Olympic marathoner and coach Bruce Deacon first met Clark in the non-de­nom­i­na­tional New Life Com­mu­nity Fel­low­ship church with his then young fam­ily. Over the years the two kept in touch.

Plaster­man was a con­stant fig­ure in Vic­to­ria and that’s why it’s so hard to imag­ine him gone, said Deacon.

When the City of Vic­to­ria be­gan hav­ing buskers au­di­tion for a prime ro­ta­tion of spots, Clark and other vet­er­ans were grand­fa­thered in.

“He had a way of touch­ing peo­ple’s hearts,” said Deacon, not­ing his comedic tim­ing and his abil­ity to read peo­ple were key.

“He knew when he should break from his Plaster­man pose to give some­one a hug or when to show com­pas­sion or when to do some­thing funny or silly with some­one,” said Deacon. “He was just bril­liant that way.”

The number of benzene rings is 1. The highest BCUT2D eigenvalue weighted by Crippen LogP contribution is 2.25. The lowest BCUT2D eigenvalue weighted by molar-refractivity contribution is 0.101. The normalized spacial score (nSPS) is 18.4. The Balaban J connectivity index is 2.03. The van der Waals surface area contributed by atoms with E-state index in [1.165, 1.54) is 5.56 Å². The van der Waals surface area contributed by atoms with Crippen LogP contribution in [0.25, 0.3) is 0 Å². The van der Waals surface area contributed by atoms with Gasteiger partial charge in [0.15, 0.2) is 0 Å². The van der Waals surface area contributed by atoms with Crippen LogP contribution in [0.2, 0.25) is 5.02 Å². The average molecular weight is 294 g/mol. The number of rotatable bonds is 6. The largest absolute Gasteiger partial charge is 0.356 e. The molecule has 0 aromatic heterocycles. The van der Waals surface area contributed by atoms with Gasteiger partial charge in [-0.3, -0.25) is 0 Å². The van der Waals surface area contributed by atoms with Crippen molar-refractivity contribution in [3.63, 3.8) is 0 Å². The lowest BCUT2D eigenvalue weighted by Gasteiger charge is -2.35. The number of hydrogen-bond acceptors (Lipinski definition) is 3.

Clark said he eas­ily adapted to the still­ness — he once timed him­self at 45 min­utes with­out mov­ing with the ex­cep­tion of a blink — but it took him years to master how to read and re­spond, or not, to the au­di­ence.

Clark, born to Velma (nee Young) and Wil­liam Clark, leaves be­hind his son Daniel, mother Velma, sis­ter Brenda, and broth­ers Al­lan and Roger. His father died in 2016 at age 92, in Vic­to­ria.

 ?? NIC HUME, TIMES COLONIST ?? Clark M. Clark, known as Plaster­man: a light, even in dark times.
NIC HUME, TIMES COLONIST Clark M. Clark, known as Plaster­man: a light, even in dark times.
 ?? DE­BRA BRASH, TIMES COLONIST ?? Clark M. Clark, as the Plaster­man, catches the eye of peo­ple strolling the In­ner Har­bour in Septem­ber 2009.
DE­BRA BRASH, TIMES COLONIST Clark M. Clark, as the Plaster­man, catches the eye of peo­ple strolling the In­ner Har­bour in Septem­ber 2009.